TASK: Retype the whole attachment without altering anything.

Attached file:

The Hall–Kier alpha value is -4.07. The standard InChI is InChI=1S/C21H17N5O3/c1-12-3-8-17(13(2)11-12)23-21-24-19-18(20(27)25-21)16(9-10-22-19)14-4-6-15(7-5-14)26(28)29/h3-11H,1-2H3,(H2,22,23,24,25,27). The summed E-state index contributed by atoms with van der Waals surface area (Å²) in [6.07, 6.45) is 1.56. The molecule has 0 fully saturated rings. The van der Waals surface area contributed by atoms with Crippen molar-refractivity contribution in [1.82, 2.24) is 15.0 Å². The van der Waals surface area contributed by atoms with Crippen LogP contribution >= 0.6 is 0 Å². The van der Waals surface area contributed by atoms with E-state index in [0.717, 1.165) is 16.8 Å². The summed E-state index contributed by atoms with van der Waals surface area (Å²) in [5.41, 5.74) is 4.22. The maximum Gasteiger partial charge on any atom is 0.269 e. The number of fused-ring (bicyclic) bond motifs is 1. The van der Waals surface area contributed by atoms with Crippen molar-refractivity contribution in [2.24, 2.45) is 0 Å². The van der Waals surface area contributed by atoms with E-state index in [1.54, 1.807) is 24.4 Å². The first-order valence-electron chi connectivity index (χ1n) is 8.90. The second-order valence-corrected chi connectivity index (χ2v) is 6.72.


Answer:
The Hall–Kier alpha value is -4.07. The standard InChI is InChI=1S/C21H17N5O3/c1-12-3-8-17(13(2)11-12)23-21-24-19-18(20(27)25-21)16(9-10-22-19)14-4-6-15(7-5-14)26(28)29/h3-11H,1-2H3,(H2,22,23,24,25,27). The summed E-state index contributed by atoms with van der Waals surface area (Å²) in [6.07, 6.45) is 1.56. The molecule has 0 fully saturated rings. The van der Waals surface area contributed by atoms with Crippen molar-refractivity contribution in [1.82, 2.24) is 15.0 Å². The van der Waals surface area contributed by atoms with Crippen LogP contribution >= 0.6 is 0 Å². The van der Waals surface area contributed by atoms with E-state index in [0.717, 1.165) is 16.8 Å². The summed E-state index contributed by atoms with van der Waals surface area (Å²) in [5.41, 5.74) is 4.22. The maximum Gasteiger partial charge on any atom is 0.269 e. The number of fused-ring (bicyclic) bond motifs is 1. The van der Waals surface area contributed by atoms with Crippen molar-refractivity contribution in [2.24, 2.45) is 0 Å². The van der Waals surface area contributed by atoms with E-state index in [1.54, 1.807) is 24.4 Å². The first-order valence-electron chi connectivity index (χ1n) is 8.90. The second-order valence-corrected chi connectivity index (χ2v) is 6.72.